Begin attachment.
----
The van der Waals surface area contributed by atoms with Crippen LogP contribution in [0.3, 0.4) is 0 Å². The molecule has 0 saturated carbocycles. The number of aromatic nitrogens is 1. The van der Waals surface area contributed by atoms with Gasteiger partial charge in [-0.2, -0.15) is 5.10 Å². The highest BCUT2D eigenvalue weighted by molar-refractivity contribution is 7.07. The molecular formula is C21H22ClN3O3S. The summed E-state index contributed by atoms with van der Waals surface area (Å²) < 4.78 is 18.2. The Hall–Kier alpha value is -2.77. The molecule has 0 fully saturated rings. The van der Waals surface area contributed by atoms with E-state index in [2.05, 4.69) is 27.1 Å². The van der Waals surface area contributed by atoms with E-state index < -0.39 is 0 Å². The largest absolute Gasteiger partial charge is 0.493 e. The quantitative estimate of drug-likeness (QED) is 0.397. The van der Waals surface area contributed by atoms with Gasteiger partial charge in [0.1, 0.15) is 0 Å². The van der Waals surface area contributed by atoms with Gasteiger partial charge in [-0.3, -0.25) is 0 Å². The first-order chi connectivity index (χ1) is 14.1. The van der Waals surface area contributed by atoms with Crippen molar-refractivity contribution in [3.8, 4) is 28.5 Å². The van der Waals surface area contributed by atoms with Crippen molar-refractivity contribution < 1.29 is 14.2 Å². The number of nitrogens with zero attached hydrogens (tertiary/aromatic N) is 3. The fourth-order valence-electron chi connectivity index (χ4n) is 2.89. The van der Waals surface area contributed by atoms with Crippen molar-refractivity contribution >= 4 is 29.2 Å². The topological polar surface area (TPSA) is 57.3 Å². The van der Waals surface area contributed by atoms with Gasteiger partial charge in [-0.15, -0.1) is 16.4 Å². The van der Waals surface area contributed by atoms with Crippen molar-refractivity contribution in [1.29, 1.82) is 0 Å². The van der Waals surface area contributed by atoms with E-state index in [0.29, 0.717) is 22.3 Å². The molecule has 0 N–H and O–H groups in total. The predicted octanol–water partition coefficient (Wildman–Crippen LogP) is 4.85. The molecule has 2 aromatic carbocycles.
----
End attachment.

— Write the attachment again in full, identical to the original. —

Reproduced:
The van der Waals surface area contributed by atoms with Crippen LogP contribution in [0.3, 0.4) is 0 Å². The molecule has 0 saturated carbocycles. The number of aromatic nitrogens is 1. The van der Waals surface area contributed by atoms with Gasteiger partial charge in [-0.2, -0.15) is 5.10 Å². The highest BCUT2D eigenvalue weighted by molar-refractivity contribution is 7.07. The molecular formula is C21H22ClN3O3S. The summed E-state index contributed by atoms with van der Waals surface area (Å²) < 4.78 is 18.2. The Hall–Kier alpha value is -2.77. The molecule has 0 fully saturated rings. The van der Waals surface area contributed by atoms with E-state index in [2.05, 4.69) is 27.1 Å². The van der Waals surface area contributed by atoms with E-state index < -0.39 is 0 Å². The largest absolute Gasteiger partial charge is 0.493 e. The quantitative estimate of drug-likeness (QED) is 0.397. The van der Waals surface area contributed by atoms with Gasteiger partial charge in [0.1, 0.15) is 0 Å². The van der Waals surface area contributed by atoms with Gasteiger partial charge in [-0.3, -0.25) is 0 Å². The first-order chi connectivity index (χ1) is 14.1. The van der Waals surface area contributed by atoms with Crippen molar-refractivity contribution in [3.8, 4) is 28.5 Å². The van der Waals surface area contributed by atoms with Crippen molar-refractivity contribution < 1.29 is 14.2 Å². The number of nitrogens with zero attached hydrogens (tertiary/aromatic N) is 3. The fourth-order valence-electron chi connectivity index (χ4n) is 2.89. The van der Waals surface area contributed by atoms with Crippen molar-refractivity contribution >= 4 is 29.2 Å². The topological polar surface area (TPSA) is 57.3 Å². The van der Waals surface area contributed by atoms with Gasteiger partial charge in [-0.15, -0.1) is 16.4 Å². The van der Waals surface area contributed by atoms with Crippen molar-refractivity contribution in [1.29, 1.82) is 0 Å². The van der Waals surface area contributed by atoms with E-state index in [0.29, 0.717) is 22.3 Å². The molecule has 0 N–H and O–H groups in total. The predicted octanol–water partition coefficient (Wildman–Crippen LogP) is 4.85. The molecule has 2 aromatic carbocycles.